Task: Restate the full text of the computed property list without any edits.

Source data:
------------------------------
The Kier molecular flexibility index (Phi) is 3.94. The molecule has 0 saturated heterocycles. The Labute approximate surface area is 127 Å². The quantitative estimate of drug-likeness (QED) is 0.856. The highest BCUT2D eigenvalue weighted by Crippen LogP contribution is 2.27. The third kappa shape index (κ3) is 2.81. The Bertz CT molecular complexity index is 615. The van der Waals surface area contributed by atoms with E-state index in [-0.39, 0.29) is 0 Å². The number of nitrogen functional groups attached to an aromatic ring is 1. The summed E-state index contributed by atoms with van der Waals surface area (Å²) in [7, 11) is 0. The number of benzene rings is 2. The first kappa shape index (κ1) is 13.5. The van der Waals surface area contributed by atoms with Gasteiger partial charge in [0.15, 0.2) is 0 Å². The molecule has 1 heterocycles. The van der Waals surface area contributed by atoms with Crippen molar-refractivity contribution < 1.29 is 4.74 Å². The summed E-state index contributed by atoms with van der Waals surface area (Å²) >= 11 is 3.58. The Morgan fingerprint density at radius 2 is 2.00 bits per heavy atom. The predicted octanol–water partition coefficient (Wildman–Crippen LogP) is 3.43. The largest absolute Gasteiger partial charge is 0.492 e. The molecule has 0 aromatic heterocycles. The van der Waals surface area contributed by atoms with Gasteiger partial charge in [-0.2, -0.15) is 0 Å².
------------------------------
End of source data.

The Kier molecular flexibility index (Phi) is 3.94. The molecule has 0 saturated heterocycles. The Labute approximate surface area is 127 Å². The quantitative estimate of drug-likeness (QED) is 0.856. The highest BCUT2D eigenvalue weighted by Crippen LogP contribution is 2.27. The third kappa shape index (κ3) is 2.81. The Bertz CT molecular complexity index is 615. The van der Waals surface area contributed by atoms with E-state index in [-0.39, 0.29) is 0 Å². The number of nitrogen functional groups attached to an aromatic ring is 1. The summed E-state index contributed by atoms with van der Waals surface area (Å²) in [7, 11) is 0. The number of benzene rings is 2. The first kappa shape index (κ1) is 13.5. The van der Waals surface area contributed by atoms with Gasteiger partial charge in [0.15, 0.2) is 0 Å². The molecule has 1 heterocycles. The van der Waals surface area contributed by atoms with Crippen molar-refractivity contribution < 1.29 is 4.74 Å². The summed E-state index contributed by atoms with van der Waals surface area (Å²) >= 11 is 3.58. The Morgan fingerprint density at radius 2 is 2.00 bits per heavy atom. The predicted octanol–water partition coefficient (Wildman–Crippen LogP) is 3.43. The largest absolute Gasteiger partial charge is 0.492 e. The molecule has 0 aromatic heterocycles. The van der Waals surface area contributed by atoms with Gasteiger partial charge in [-0.2, -0.15) is 0 Å².